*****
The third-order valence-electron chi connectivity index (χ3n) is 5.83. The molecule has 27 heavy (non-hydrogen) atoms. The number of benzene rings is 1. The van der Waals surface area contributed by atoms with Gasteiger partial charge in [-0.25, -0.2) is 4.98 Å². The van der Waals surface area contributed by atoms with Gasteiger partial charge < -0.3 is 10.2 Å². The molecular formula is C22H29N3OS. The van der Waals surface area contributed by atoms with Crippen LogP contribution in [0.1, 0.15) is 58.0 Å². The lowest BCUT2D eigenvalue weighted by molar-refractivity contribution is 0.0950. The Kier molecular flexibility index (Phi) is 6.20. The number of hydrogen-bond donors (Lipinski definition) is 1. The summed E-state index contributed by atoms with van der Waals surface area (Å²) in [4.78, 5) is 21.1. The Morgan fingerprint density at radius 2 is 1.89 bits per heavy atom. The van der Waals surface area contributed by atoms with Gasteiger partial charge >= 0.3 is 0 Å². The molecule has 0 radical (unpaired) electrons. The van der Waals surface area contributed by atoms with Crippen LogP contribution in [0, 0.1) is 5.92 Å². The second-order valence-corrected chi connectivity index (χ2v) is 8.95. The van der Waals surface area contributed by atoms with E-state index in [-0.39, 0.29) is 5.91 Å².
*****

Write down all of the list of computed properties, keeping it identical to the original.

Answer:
The third-order valence-electron chi connectivity index (χ3n) is 5.83. The molecule has 27 heavy (non-hydrogen) atoms. The number of benzene rings is 1. The van der Waals surface area contributed by atoms with Gasteiger partial charge in [-0.25, -0.2) is 4.98 Å². The van der Waals surface area contributed by atoms with Gasteiger partial charge < -0.3 is 10.2 Å². The molecular formula is C22H29N3OS. The van der Waals surface area contributed by atoms with Crippen LogP contribution in [0.1, 0.15) is 58.0 Å². The lowest BCUT2D eigenvalue weighted by molar-refractivity contribution is 0.0950. The Kier molecular flexibility index (Phi) is 6.20. The number of hydrogen-bond donors (Lipinski definition) is 1. The summed E-state index contributed by atoms with van der Waals surface area (Å²) in [4.78, 5) is 21.1. The Morgan fingerprint density at radius 2 is 1.89 bits per heavy atom. The van der Waals surface area contributed by atoms with Gasteiger partial charge >= 0.3 is 0 Å². The molecule has 0 radical (unpaired) electrons. The van der Waals surface area contributed by atoms with Crippen LogP contribution in [0, 0.1) is 5.92 Å². The second-order valence-corrected chi connectivity index (χ2v) is 8.95. The van der Waals surface area contributed by atoms with E-state index in [-0.39, 0.29) is 5.91 Å².